Unknown Phylum. Any suggestions?

Nathalanti

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The one thing that's been bugging me horrably since the start of reading this thread, there is an obvious smooth even edge around the striped section of this wee beastie, and to add to that there's roughy 10% of it's body length to put it's arms, if it is a Tremoctopus then can it do that and leave an even edge?

BTW I know very little about anything apart from a childhood facination with the wierd and wonderful world of Aquatics.
 

Antropoteuthis

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i have the impression you are all going the wrong way about this thing. Adaptative convergence I state. that being looks very much like an abyssal flobby fish, its absolutely not a ceph, by the size not a spanish dancer, it looks like having a tailfin (a short one). maybe it lost the eyes as adaptation to abyss condition. in conclusion, its probably a fish of an unknown species (also flat shape is typical of fish), which lives in the abyss, with pelagic passive lifesyle, and a prominent flabby nose, such as the 'assfish'. the thing of adaptative convergence i say it, because a creature of any phyllum can end up in the shape of whatever thing evolution drives it to.
 

Damien

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Without sample it's difficult to say something ... Tremoctopus could be the soluce( Tremoctopus , a specie I didn't know about before to discover tonmo :) ) ... but like cousteau said in the past "My friends, I believe that the sea reserves us some more surprises in ....... "
 

OB

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s 100% Tremoctopus, I am sorry, people.

 

Tui Allen

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The following has been relayed to me by Miss Gwenith Penry, who has very kindly given me permission to post these images online. I am at a complete loss as to what this animal is ... a complete loss!!

Can anyone shed any light on this?

Unknown Sea creature sighting

During the 09.30 dolphin watching cruise on the 27/03/2007 an unidentified animal was spotted.
Company: Ocean Safaris
Vessel: Dolphin 1 (approx 8m)
Crew: Skipper – Steve . Guide: Marlon
12 other crew members including myself and the other 4 volunteers from the Centre for Dolphin Studies.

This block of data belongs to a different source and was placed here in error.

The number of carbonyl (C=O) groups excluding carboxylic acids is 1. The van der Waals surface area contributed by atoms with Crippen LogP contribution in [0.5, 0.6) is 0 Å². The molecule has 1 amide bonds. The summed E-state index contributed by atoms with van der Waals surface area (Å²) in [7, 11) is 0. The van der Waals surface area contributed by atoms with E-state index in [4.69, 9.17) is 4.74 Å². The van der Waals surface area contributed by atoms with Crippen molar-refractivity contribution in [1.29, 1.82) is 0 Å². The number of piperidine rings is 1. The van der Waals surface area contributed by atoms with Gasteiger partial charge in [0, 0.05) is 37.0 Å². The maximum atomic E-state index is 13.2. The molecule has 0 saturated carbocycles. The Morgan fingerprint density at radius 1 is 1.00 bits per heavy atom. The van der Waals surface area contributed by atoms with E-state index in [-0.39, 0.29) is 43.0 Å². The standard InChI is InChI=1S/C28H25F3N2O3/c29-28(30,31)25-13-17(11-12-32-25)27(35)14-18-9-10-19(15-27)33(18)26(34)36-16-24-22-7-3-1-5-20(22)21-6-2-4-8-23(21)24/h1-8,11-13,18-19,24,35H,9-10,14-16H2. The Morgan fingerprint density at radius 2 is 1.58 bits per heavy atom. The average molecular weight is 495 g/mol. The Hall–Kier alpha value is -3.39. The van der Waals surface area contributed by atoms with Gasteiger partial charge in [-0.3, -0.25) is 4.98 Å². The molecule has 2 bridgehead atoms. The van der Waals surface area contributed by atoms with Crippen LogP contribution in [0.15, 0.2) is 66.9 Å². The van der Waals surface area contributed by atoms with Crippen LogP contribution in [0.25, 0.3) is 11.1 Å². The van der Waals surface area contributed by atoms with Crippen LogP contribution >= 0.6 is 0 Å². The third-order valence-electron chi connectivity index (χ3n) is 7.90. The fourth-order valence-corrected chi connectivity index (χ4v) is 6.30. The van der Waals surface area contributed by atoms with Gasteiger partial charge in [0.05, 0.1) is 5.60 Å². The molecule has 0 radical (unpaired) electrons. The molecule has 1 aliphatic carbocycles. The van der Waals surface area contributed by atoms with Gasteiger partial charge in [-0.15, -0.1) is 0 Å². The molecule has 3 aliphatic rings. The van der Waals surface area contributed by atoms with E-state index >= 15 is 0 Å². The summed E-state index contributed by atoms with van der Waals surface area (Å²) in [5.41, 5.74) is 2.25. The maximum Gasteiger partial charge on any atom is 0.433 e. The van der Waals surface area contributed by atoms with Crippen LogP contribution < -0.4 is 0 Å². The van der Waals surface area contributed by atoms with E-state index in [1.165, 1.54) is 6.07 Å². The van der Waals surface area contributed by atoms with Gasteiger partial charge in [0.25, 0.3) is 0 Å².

Visual Description.

Size- 30-40cm long and around 5-10cm thick around anterior end, and 2-5cm thick posterior skirt.
Grey colour on dorsal side of body. Pale ventral. Red/white bands around edges of ‘skirt’ Orange/brown patch on ventral surface behind the ‘vent’.
Skirt – This appears to be a membranous tissue on the posterior end of the body, mostly grey but with banding around the edges. On close inspection of the photographs this looks like a thin layer of ‘skin’ that ‘flaps’ like a ray. The banded area looks like 2 separate appendages that do not join, but the ends meet.

Anterior – very distinctive ‘nose’/ trunk like protrusion which appears to be able to move independently of the rest of the body. Small grooves run from the tip of the underside of the ‘nose’, towards the middle underside and around the side of the body towards the vent. There was a notable inflation of the ‘melon’ as the animal surfaced and this then deflated as it dived.
2 (visible) circular indentations on dorsal surface near the beginning of the ‘skirt’

Movement – slow swimming, possibly using the ‘vents’ on the side of the body to propel it forward. It moved with the ‘nose’ end leading. One photograph shows a ‘footprint’ left behind the animal.

Behaviour - First spotted just below the surface (~ 30cm), it then surfaced and swam towards the boat, stopped and lifted the ‘nose’ towards us as if sensing something in front of it.

There was a group of about 200+ bottlenose dolphins in the area, feeding on small fish. They did not appear interested in the creature, nor it by them.
Relatively calm sea conditions, sea state 1, slight easterly swell. Water depth,
We know how octopuses are masters of mimicry. Perhaps this blanket octopus had been swimming close to the dolphins mentioned and was trying to mimic their look. Considering the raw materials it has available (its own body) it did a pretty good job. It created the bottle nose and a suggestion of dorsal fin.
 

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